Daox 07-30-2013 12:32 PM

Welcome to the site. Sounds like some interesting projects.

I think E85 has some great potential IF an engine is designed to run on it. This flex fuel engine stuff really gives it a black eye.

I'm curious why you only went to 13:1 CR? Not that I have much experience, but I've heard you can run much higher.

I don't agree that it takes as much energy to make a new car as the fuel it uses during its life. Even the highly critisized Prius (high energy to make, low fuel use) uses way more energy to run than is used to produce the vehicle. Of course my only info here comes from Toyota so... In any case, I still love to see old cars running around. I've had a few of my own over the years, currently working on a '51 F-1 pickup.

oil pan 4 07-30-2013 12:36 PM

The eagle/tallon DSM guys and some of the WRX guys do a lot of stuff with small turbo charged engines and E85.

I thought an aluminum intake would help vaporize the fuel. You know how the aluminum moves heat faster and all. Just don't use one of those "air gap intake manifolds", unless you are running a switchable WAI/CAI rig (that would be kind of cool).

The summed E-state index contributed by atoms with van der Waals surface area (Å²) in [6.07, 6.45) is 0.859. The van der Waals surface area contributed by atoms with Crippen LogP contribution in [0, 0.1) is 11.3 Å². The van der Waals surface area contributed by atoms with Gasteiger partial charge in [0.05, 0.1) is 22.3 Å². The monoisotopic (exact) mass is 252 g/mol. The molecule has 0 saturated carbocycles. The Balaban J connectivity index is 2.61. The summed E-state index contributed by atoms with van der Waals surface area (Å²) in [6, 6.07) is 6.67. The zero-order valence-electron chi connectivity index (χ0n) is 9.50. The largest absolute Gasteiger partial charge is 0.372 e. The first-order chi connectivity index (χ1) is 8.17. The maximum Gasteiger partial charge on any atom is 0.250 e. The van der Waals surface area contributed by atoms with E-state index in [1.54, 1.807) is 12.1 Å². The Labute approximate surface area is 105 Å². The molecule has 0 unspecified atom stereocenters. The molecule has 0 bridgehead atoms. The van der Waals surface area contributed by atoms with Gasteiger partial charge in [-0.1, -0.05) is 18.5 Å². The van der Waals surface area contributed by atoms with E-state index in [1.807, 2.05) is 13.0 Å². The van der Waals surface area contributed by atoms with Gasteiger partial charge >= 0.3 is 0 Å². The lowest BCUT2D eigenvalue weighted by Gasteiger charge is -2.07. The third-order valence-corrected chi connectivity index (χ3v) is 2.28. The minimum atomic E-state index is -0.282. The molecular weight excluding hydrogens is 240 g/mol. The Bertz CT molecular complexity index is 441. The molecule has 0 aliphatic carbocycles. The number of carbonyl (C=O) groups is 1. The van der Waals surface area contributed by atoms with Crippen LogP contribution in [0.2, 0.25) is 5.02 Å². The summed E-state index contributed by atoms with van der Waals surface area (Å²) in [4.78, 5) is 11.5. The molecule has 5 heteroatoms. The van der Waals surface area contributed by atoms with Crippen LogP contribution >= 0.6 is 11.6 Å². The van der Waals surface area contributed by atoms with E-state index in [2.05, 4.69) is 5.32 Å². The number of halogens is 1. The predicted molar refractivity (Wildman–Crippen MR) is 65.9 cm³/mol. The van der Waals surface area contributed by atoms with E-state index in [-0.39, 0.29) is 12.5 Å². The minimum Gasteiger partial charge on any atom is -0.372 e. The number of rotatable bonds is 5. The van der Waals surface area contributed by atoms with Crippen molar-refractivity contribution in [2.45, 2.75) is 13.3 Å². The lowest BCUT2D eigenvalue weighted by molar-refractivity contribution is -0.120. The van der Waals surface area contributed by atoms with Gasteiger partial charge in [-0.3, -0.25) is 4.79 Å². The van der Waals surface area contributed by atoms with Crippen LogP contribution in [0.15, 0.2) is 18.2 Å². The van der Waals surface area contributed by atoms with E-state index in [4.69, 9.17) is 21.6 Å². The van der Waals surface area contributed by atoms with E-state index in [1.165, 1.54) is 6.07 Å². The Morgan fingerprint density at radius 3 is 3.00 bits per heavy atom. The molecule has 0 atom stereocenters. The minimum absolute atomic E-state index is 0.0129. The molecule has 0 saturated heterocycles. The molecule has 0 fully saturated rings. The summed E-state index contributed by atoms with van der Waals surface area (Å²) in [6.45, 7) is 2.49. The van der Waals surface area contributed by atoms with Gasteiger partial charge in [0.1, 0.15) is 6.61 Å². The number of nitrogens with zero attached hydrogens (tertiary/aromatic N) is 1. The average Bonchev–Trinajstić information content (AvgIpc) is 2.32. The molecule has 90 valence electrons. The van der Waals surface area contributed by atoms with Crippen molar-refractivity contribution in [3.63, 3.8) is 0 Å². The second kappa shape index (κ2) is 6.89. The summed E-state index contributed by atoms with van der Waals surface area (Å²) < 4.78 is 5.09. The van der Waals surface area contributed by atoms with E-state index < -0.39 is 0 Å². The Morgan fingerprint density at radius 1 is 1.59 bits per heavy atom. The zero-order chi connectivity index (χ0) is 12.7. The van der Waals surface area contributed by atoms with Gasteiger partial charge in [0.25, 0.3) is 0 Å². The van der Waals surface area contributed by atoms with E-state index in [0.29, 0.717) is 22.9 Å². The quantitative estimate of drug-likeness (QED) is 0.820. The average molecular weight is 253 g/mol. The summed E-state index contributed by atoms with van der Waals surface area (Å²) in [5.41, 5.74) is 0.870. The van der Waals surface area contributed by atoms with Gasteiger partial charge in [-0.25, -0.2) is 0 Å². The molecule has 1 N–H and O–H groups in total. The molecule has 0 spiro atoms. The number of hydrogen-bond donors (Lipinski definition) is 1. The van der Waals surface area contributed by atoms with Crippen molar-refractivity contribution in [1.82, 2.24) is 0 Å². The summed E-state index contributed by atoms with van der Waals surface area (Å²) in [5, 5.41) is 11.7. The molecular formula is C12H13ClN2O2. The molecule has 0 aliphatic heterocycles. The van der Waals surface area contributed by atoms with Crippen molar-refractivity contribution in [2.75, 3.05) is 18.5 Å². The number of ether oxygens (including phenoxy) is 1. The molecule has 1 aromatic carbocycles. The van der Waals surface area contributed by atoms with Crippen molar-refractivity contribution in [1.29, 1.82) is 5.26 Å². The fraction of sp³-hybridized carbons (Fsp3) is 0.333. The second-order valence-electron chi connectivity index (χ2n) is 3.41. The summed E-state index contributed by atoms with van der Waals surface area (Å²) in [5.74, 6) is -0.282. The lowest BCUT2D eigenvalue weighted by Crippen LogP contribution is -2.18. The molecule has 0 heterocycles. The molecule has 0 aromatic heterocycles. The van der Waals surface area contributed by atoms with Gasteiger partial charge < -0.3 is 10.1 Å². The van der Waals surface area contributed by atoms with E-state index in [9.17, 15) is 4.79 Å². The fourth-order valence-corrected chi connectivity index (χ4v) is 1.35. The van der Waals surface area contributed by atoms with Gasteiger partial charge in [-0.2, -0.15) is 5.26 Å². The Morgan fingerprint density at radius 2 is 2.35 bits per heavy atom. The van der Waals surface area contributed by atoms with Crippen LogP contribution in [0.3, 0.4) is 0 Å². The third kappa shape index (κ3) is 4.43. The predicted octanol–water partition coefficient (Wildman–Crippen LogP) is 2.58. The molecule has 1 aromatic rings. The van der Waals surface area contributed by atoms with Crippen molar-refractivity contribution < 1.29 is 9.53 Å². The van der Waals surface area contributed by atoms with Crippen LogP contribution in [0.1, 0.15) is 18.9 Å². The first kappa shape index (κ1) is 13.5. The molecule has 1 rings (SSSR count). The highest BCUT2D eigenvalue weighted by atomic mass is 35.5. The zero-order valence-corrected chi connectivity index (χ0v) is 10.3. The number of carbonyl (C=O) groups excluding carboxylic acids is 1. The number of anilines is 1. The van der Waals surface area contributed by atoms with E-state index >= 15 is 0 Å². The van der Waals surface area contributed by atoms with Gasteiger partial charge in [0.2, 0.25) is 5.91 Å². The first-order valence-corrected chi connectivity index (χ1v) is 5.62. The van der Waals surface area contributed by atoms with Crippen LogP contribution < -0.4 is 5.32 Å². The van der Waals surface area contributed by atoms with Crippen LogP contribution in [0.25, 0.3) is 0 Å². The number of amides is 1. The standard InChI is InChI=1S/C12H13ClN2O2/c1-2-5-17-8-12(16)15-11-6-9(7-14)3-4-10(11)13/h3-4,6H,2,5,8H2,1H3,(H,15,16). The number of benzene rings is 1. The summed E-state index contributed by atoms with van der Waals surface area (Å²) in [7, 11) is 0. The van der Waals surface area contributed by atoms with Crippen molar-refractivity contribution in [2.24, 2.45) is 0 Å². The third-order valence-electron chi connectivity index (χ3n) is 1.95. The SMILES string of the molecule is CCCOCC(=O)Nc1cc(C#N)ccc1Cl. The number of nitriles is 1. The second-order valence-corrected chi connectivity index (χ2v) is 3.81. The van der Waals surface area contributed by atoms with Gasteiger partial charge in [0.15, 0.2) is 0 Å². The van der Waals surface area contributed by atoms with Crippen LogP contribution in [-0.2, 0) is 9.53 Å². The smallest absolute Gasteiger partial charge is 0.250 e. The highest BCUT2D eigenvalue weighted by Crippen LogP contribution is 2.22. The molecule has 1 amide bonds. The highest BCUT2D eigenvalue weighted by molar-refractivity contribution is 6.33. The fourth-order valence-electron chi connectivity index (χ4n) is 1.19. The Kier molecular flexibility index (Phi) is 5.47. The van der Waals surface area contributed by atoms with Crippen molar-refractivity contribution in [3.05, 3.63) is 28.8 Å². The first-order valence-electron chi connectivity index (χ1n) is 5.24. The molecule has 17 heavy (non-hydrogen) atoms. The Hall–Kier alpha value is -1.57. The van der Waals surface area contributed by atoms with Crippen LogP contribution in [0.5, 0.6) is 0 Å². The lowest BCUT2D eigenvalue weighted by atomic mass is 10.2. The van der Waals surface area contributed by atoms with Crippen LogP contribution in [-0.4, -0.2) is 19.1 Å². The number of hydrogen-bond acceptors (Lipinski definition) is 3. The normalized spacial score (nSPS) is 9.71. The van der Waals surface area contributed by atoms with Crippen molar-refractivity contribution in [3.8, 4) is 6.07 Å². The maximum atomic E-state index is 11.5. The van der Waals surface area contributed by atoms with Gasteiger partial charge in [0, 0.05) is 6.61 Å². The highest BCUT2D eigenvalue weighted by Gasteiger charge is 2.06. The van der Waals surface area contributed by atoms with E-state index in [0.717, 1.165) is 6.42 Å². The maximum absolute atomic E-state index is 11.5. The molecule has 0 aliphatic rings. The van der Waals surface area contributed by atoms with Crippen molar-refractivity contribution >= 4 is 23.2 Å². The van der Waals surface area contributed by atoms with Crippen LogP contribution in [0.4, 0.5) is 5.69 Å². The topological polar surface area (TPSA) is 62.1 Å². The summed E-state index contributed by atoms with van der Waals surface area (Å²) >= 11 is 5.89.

Hot rod magazine has done a few E85 builds over the years, you could search some of their articles.

oil pan 4 07-30-2013 12:38 PM

Quote:

Originally Posted by Daox (Post 382745)
I'm curious why you only went to 13:1 CR? Not that I have much experience, but I've heard you can run much higher.

I was wondering that too.
Was 13:1 the best you could do with out custom pistons or other machine work?

Aguila1 07-30-2013 12:52 PM

If it was pure ethanol, perhaps 16:1 or more, but I'd rather be conservative and sneak up on the compression, based on experience, than regret going too high. I decided 13:1 was high enough to show a difference. Remember, this also is with cast iron heads, which are less detonation resistant than aluminum. Another factor to consider is dynamic vs. static compression. On the contrary, the cam might have lowered the dynamic to the point that efficiency will suffer and maybe I could have gotten away with a higher CR. The dyno session and subsequent testing will give us hard data...

cRiPpLe_rOoStEr 07-30-2013 07:48 PM

I know, I know, folks know me as a dieselhead, but one of the few good things one can enjoy as a Brazilian-born is the experience with ethanol :p